Tag Archives: Canandaigua Lake

THANKFULLY MY ALTER-EGO FISHES TOO

I met Mike this past winter at a fly-tying event he organizes, called Guys, Flies & Pies. We discovered a mutual affinity for bass, and made loose plans for getting out when the weather warmed. Those loose plans finally took shape earlier this week as we headed to the West River with a pair of kayaks tied down and jutting, snaggletooth from the bed of my truck.

Now, it should be said that Mike is a very accomplished and avid fly fisherman. Bass, salmon, pike, browns, rainbows, steelies. Accomplished. But Mike had never fished out of a kayak. Hell, he’d never been in a kayak other than possibly testing entry and exit from the relative safety of his yard. And he’d made more than a few jokes in the days leading up to the trip and on the drive there about flipping, swimming, taking a dive and so on. So on this evening of planned bass-chasing, I hoped that we wouldn’t need to spend half of our daylight finding his balance and practicing paddling strokes, or worse, fishing him out of the drink.

Whatever. Mike got in, squared himself and his gear away and headed for open water like a champ. That was that.

We paddled about 150 yards up river before nosing the kayaks into the weed beds that occupy all but the 30 yard wide channel in the middle of the 80 yard wide river. Casting a big-ass popper out along the front edge of the weed bed, it didn’t take long before the surface exploded and I landed my first fat bass. The second, about three casts later, was an even better fish, but I had a hard time being excited. I needed Mike to get on the board.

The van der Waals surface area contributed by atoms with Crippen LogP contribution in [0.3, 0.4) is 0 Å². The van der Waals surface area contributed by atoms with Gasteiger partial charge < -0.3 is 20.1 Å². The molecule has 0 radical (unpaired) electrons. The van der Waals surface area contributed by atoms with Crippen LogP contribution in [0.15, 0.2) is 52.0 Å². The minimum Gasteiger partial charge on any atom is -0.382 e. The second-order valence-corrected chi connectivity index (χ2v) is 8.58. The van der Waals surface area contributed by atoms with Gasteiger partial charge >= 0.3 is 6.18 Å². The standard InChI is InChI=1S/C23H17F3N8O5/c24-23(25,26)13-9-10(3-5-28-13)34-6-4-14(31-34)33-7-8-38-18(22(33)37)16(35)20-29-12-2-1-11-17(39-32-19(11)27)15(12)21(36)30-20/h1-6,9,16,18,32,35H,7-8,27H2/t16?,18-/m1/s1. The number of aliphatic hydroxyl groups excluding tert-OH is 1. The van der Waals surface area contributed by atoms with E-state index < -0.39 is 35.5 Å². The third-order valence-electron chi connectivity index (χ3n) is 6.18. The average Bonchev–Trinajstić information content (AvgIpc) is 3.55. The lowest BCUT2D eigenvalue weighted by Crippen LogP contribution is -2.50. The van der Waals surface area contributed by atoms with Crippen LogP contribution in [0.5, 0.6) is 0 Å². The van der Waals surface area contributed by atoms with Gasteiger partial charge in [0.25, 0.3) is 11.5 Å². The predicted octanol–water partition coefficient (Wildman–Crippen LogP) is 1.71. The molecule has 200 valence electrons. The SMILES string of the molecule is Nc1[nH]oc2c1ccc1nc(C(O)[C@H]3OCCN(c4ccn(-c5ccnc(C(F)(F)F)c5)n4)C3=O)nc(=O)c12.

#2

Then suddenly there was a good splash, a whoop and Mike was on the favorable end of a tight line. I took some video while he tangled with his first kayak bass. While I was checking the footage on my camera after he released the fish, he hooked up with number two. It was at that point, Mike decided to remind me of the score.

Nice. All even at two a piece now, he grinned.

I went from the hopeful, conciliatory home-water host to alpha-dog looking to mark his territory. Not quite Jekyll and Hyde, but my hyper fish-hard-or-die alter ego was reaching for the rod.

Before we were finally chased off the water by mosquitos, darkness and a big, angry beaver, I managed to catch the kicker-fish to break the tie. But to be completely honest, I’m still happier about Mike earning a couple more notches on his “accomplished” belt on my home water, and look forward to notching a few of my own on his.

Check out the video. Full-screen.

Music props to A Tribe Called Quest. 

14 Comments

Filed under On the water

THERE’S ALWAYS TIME FOR ONE MORE

The plan was to paddle our kayaks into the West River for bass. Jason and I made the same trip last year and have fished a handful of times in the past, including our practically-epic smelt trip. The last time Dave and I had fished together though, we were 10 or 12 years old. We had ridden our 10-speeds to Holiday Harbor and traipsed the muddy trail through some woods to fish for bass from a shale beach-point on the north end of Canandaigua Lake.

Dave and I were cousins by friendship. Our moms were simultaneously-pregnant kindred-spirits. Dave’s older brother Phil and I were actually the ones born in consecutive summer months, but we all grew up together. Some 26 years after our last time on the water, here we’re both married with kids and homes and jobs and other grown-up obligations, fishing the opposite end of the same lake from kayaks instead of shore, and still chasing the same quarry. It’s crazy how much life goes on in almost three decades, but how little things actually change.